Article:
Determinants of underdiagnosis of COPD in national and international surveys

Bernd Lamprecht, Joan B. Soriano, Michael Studnicka, Bernhard Kaiser, Lowie E. Vanfleteren, Louisa Gnatiuc, Peter Burney, Marc Miravitlles, Francisco Garcîa-Rio, Kaveh Akbari, Julio Ancochea, Ana M. Menezes, Rogelio Perez-Padilla, Maria Montes De Oca, Carlos A. Torres-Duque, Andres Caballero, Mauricio González-Garcîa, Sonia Buist, Ana Maria B. Menezes, Carlos TalamoMaria Victorina Lopez-Varela, Adriana Muino, Gonzalo Valdivia, Carmem Lisboa, Jose Roberto B. Jardim

Research output: Contribution to journalArticlepeer-review

153 Scopus citations

Abstract

Background: COPD ranks within the top three causes of mortality in the global burden of disease, yet it remains largely underdiagnosed. We assessed the underdiagnosis of COPD and its determinants in national and international surveys of general populations. Methods: We analyzed representative samples of adults aged ≥ 40 years randomly selected from well-defined administrative areas worldwide (44 sites from 27 countries). Postbronchodilator FEV 1 /FVC < lower limit of normal (LLN) was used to define chronic airflow limitation consistent with COPD. Undiagnosed COPD was considered when participants had postbronchodilator FEV 1 /FVC < LLN but were not given a diagnosis of COPD. Results: Among 30,874 participants with a mean age of 56 years, 55.8% were women, and 22.9% were current smokers. Population prevalence of (spirometrically defined) COPD ranged from 3.6% in Barranquilla, Colombia, to 19.0% in Cape Town, South Africa. Only 26.4% reported a previous lung function test, and only 5.0% reported a previous diagnosis of COPD, whereas 9.7% had a postbronchodilator FEV 1 /FVC < LLN. Overall, 81.4% of (spirometrically defined) COPD cases were undiagnosed, with the highest rate in Ile-Ife, Nigeria (98.3%) and the lowest rate in Lexington, Kentucky (50.0%). In multivariate analysis, a greater probability of underdiagnosis of COPD was associated with male sex, younger age, never and current smoking, lower education, no previous spirometry, and less severe airflow limitation. Conclusions: Even with substantial heterogeneity in COPD prevalence, COPD underdiagnosis is universally high. Because effective management strategies are available for COPD, spirometry can help in the diagnosis of COPD at a stage when treatment will lead to better outcomes and improved quality of life.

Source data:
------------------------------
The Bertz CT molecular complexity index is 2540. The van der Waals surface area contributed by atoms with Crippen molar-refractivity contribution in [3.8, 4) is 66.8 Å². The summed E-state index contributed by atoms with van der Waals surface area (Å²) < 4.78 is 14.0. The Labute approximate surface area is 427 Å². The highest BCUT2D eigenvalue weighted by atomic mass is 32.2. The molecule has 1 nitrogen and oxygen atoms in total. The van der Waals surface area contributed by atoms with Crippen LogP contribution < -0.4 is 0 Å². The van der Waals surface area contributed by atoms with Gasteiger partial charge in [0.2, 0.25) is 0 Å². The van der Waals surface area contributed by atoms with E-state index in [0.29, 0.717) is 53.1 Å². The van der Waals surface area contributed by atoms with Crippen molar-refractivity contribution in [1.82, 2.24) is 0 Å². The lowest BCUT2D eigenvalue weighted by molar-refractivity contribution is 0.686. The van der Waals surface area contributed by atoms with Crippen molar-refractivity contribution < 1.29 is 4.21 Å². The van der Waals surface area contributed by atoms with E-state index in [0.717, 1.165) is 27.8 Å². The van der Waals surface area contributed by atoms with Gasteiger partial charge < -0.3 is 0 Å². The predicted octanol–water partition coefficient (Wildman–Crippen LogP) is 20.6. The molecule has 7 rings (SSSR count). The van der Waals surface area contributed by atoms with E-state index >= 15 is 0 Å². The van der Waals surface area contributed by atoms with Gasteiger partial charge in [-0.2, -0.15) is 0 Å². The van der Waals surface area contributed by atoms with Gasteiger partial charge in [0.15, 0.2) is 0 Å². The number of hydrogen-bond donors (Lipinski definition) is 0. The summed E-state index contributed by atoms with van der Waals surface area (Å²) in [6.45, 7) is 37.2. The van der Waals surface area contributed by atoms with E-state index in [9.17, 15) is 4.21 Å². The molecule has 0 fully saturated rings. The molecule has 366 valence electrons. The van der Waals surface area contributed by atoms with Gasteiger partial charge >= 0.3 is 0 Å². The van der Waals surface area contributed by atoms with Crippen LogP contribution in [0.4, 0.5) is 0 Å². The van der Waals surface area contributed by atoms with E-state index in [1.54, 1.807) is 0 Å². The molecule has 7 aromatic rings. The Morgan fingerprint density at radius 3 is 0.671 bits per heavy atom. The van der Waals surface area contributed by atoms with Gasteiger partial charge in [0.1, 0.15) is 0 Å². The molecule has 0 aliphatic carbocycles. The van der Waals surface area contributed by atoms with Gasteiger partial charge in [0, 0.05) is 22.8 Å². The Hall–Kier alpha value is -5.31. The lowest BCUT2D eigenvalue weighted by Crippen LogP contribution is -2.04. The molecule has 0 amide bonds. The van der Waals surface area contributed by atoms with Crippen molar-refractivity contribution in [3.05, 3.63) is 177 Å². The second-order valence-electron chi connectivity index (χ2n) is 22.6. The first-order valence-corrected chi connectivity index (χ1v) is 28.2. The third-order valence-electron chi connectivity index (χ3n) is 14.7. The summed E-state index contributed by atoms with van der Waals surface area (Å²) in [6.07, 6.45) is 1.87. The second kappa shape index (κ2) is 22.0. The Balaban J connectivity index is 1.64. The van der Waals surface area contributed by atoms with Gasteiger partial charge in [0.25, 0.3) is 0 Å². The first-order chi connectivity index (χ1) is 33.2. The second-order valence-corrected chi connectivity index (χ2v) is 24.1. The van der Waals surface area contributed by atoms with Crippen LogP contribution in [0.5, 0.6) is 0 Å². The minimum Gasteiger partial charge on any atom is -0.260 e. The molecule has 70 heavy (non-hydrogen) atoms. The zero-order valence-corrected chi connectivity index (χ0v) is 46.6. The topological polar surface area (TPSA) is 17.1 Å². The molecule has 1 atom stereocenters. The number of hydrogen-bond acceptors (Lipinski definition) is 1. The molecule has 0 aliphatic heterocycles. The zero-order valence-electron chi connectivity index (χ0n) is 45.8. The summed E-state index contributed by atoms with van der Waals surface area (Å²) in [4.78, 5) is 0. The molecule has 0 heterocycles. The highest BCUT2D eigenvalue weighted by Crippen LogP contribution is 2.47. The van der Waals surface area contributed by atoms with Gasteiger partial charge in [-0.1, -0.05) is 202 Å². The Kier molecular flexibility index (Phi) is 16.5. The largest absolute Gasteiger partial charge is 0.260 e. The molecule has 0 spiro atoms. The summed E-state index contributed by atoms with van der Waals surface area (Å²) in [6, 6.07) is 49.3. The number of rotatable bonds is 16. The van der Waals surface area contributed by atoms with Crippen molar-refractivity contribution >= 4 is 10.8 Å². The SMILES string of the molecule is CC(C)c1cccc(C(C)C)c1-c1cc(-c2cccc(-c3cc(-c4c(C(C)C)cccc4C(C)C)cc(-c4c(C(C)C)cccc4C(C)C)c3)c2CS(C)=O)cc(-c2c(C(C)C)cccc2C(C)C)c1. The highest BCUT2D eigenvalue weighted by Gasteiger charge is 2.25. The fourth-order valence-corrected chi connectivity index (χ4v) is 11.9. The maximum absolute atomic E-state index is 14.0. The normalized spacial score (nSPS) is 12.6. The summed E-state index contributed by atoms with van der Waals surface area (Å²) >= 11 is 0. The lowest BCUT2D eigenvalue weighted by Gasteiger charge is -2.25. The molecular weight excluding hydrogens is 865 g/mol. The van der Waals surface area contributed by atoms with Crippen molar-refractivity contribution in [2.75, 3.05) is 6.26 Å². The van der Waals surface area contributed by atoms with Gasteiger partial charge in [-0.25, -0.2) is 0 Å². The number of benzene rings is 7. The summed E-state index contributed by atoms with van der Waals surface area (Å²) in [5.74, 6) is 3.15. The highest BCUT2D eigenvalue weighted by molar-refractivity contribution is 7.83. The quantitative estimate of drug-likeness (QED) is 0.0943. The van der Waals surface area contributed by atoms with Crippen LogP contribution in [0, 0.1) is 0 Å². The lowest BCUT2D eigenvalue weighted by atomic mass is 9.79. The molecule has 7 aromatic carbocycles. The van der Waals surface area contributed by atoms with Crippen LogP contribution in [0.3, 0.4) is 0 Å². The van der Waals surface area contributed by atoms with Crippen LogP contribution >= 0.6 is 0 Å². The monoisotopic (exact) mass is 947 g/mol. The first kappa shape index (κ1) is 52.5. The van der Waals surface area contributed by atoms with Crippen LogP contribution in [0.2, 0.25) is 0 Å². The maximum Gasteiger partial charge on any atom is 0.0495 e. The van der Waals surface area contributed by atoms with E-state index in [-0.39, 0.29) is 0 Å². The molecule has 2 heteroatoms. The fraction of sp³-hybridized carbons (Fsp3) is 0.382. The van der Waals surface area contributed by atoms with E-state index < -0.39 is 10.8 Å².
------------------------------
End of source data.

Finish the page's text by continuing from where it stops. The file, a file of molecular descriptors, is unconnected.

Original languageEnglish (US)
Pages (from-to)971-985
Number of pages15
JournalCHEST
Volume148
Issue number4
DOIs
StatePublished - Oct 1 2015

ASJC Scopus subject areas

  • Pulmonary and Respiratory Medicine
  • Critical Care and Intensive Care Medicine
  • Cardiology and Cardiovascular Medicine

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